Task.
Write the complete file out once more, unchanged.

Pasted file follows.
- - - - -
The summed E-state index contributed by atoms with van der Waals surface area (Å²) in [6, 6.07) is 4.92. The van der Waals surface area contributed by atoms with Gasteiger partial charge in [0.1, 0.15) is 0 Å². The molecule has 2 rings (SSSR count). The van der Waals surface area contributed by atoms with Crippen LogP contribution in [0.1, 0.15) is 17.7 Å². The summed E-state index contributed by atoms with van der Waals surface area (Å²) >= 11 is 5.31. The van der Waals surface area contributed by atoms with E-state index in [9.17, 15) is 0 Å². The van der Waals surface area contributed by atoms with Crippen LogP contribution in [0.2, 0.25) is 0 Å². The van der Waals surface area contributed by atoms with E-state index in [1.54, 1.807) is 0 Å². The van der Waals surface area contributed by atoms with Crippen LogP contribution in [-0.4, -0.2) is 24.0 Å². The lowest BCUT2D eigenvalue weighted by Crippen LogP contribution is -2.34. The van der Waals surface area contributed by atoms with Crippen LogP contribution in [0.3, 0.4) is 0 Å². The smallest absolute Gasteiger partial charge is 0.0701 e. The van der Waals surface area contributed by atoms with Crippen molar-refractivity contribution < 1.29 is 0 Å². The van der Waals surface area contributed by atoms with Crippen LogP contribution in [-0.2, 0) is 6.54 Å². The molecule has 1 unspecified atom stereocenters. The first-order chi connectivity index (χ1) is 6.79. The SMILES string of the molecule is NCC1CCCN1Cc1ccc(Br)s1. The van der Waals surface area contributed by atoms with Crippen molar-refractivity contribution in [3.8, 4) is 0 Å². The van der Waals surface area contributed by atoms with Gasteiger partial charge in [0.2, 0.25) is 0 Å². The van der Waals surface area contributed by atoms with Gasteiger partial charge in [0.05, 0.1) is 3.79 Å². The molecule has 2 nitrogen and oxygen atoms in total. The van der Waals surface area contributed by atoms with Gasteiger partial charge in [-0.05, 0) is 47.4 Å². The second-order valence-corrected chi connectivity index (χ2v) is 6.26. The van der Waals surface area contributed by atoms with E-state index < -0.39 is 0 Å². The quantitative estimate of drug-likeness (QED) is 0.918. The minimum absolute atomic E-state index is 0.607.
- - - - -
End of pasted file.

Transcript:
The summed E-state index contributed by atoms with van der Waals surface area (Å²) in [6, 6.07) is 4.92. The van der Waals surface area contributed by atoms with Gasteiger partial charge in [0.1, 0.15) is 0 Å². The molecule has 2 rings (SSSR count). The van der Waals surface area contributed by atoms with Crippen LogP contribution in [0.1, 0.15) is 17.7 Å². The summed E-state index contributed by atoms with van der Waals surface area (Å²) >= 11 is 5.31. The van der Waals surface area contributed by atoms with E-state index in [9.17, 15) is 0 Å². The van der Waals surface area contributed by atoms with Crippen LogP contribution in [0.2, 0.25) is 0 Å². The van der Waals surface area contributed by atoms with E-state index in [1.54, 1.807) is 0 Å². The van der Waals surface area contributed by atoms with Crippen LogP contribution in [-0.4, -0.2) is 24.0 Å². The lowest BCUT2D eigenvalue weighted by Crippen LogP contribution is -2.34. The van der Waals surface area contributed by atoms with Crippen LogP contribution in [0.3, 0.4) is 0 Å². The smallest absolute Gasteiger partial charge is 0.0701 e. The van der Waals surface area contributed by atoms with Crippen molar-refractivity contribution < 1.29 is 0 Å². The van der Waals surface area contributed by atoms with Crippen LogP contribution in [-0.2, 0) is 6.54 Å². The molecule has 1 unspecified atom stereocenters. The first-order chi connectivity index (χ1) is 6.79. The SMILES string of the molecule is NCC1CCCN1Cc1ccc(Br)s1. The van der Waals surface area contributed by atoms with Crippen molar-refractivity contribution in [3.8, 4) is 0 Å². The van der Waals surface area contributed by atoms with Gasteiger partial charge in [0.2, 0.25) is 0 Å². The van der Waals surface area contributed by atoms with Gasteiger partial charge in [0.05, 0.1) is 3.79 Å². The molecule has 2 nitrogen and oxygen atoms in total. The van der Waals surface area contributed by atoms with Gasteiger partial charge in [-0.05, 0) is 47.4 Å². The second-order valence-corrected chi connectivity index (χ2v) is 6.26. The van der Waals surface area contributed by atoms with E-state index < -0.39 is 0 Å². The quantitative estimate of drug-likeness (QED) is 0.918. The minimum absolute atomic E-state index is 0.607.